10 Essential Stuffed Animals of the 1980s

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by Newton Gimmick on September 17, 2013

in Lists, The 80s

In the 1980s stuffed animals were all the rage. I can’t think of an era where stuffed animals have even come close to being as big a business as they were in 80s.

Which stuffed goodies were the best? Let’s take a look at 10 Essential Stuffed Animals of the 1980s- if you didn’t own at least one of these as a child of the 80s, then consider your life incomplete.

*Note that this is a list of animals, not dolls, so if it’s a human it’s not allowed on the list! Sorry Cabbage Patch!

10. Glo Worm

This iconic green glowing creature has been a staple for young children since 1982. Although not the softest toy around (it had a hard plastic battery container/light inside that was removable), the Glo Worm provided youngsters with an alternative to night lights.

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If you thought you heard a monster under the bed, just give the Glo Worm a squeeze and his face would light up to remind you that you’re safe. Truly a trusted friend for children everywhere.

 

9. Furskins

One part country bear and one part Build-A-Bear, the Furskins Bears were popular stuffed animals in wacky human clothes. Each Furskin had a removable hat, clothes and hard rubber boots.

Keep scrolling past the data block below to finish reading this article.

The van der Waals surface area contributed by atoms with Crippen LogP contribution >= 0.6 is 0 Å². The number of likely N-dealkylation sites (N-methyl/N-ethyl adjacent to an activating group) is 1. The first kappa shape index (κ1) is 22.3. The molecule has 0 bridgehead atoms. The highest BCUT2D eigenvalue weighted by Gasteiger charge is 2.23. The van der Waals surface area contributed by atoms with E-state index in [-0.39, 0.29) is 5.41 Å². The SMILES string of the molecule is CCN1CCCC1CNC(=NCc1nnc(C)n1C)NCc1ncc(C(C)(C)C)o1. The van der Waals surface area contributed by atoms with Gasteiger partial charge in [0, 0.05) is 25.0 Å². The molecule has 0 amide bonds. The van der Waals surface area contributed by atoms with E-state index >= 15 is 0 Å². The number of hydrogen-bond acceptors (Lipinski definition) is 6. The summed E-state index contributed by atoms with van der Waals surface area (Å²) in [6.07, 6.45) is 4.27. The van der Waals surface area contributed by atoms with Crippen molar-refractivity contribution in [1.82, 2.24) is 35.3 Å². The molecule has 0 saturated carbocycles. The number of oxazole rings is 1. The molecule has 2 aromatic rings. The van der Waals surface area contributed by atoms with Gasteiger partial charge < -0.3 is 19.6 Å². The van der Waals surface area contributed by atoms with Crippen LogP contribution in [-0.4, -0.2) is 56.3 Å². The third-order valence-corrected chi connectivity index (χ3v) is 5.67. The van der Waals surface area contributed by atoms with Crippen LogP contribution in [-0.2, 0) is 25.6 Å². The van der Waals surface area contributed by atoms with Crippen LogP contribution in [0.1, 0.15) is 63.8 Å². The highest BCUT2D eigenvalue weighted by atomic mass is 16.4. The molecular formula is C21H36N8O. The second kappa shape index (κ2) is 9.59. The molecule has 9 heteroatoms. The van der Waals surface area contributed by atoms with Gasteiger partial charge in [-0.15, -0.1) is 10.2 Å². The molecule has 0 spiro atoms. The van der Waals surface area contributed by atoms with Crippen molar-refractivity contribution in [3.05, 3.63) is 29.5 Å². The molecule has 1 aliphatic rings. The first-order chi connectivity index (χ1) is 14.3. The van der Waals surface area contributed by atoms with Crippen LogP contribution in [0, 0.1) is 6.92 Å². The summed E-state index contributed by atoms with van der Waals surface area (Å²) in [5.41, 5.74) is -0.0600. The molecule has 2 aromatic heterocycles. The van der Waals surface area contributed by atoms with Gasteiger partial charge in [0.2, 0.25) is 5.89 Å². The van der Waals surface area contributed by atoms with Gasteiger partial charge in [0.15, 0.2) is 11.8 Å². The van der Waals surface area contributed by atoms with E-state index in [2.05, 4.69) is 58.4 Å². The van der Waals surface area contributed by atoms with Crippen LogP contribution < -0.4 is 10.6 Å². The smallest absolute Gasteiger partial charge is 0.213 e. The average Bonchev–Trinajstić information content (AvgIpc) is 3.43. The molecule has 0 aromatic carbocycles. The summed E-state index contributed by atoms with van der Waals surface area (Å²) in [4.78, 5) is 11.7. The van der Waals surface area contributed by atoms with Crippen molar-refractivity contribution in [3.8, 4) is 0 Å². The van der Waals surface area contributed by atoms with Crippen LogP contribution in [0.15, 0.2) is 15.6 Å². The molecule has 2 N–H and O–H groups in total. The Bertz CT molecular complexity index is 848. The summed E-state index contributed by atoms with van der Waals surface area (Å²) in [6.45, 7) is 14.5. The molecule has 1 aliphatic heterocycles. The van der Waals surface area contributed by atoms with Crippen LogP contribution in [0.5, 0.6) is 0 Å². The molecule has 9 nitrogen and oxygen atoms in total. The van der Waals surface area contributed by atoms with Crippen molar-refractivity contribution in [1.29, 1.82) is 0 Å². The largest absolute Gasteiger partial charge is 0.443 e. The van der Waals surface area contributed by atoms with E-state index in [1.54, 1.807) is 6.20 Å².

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Their gimmick was simple enough and the ability to change their outfits allowed ultimate customizability. Panosh Place had a real hit on their hands, but the Furskins seemed to reach the height of their popularity when they partnered with Wendy’s for a promotion.

 

8. Alf

The popular alien from Melmac proved to be an even more popular stuffed animal in the 80′s. The Alf television show wasn’t exactly high art, but it was one of the few sitcoms that the whole family could watch an enjoy. Alf had a lot of merchandise, but stuffed versions of the Melmacian proved to be particularly popular.

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Unlike the other characters on this list, there was no one company making Alf dolls, but rather dozens of companies making a variety of different Alfs. It’s no surprise that Alf was popular in stuffed animal form, as it was almost like having the real thing… But safer for your cats!

 

7. Garfield

Although the big orange cat has been popular for decades, he hit his zenith in the 1980′s, particularly in the realm of plush toys. Dakin produced a variety of different lasagna loving cat plushies during the era.

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One of the most popular was a bean bag style Garfield that had a tag that said to take him home and feed him. Just about everyone had some sort of Garfield stuffed animal, usually with a sarcastic phrase attached.

 

6. Shirt Tales

The Shirt Tales were created by Hallmark (the greeting card company) and soon became an icon of the era as they were featured in cartoons, cards and even Hardee’s Adventure Meals!

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Hallmark produced several plush versions of each character and while not as widespread as some of the others on this list, they exist almost entirely in an 80′s vacuum. They were super popular during that time and then they disappeared. As Neil Young (not one of the Shirt Tales) said, it’s better to burn out than fade away!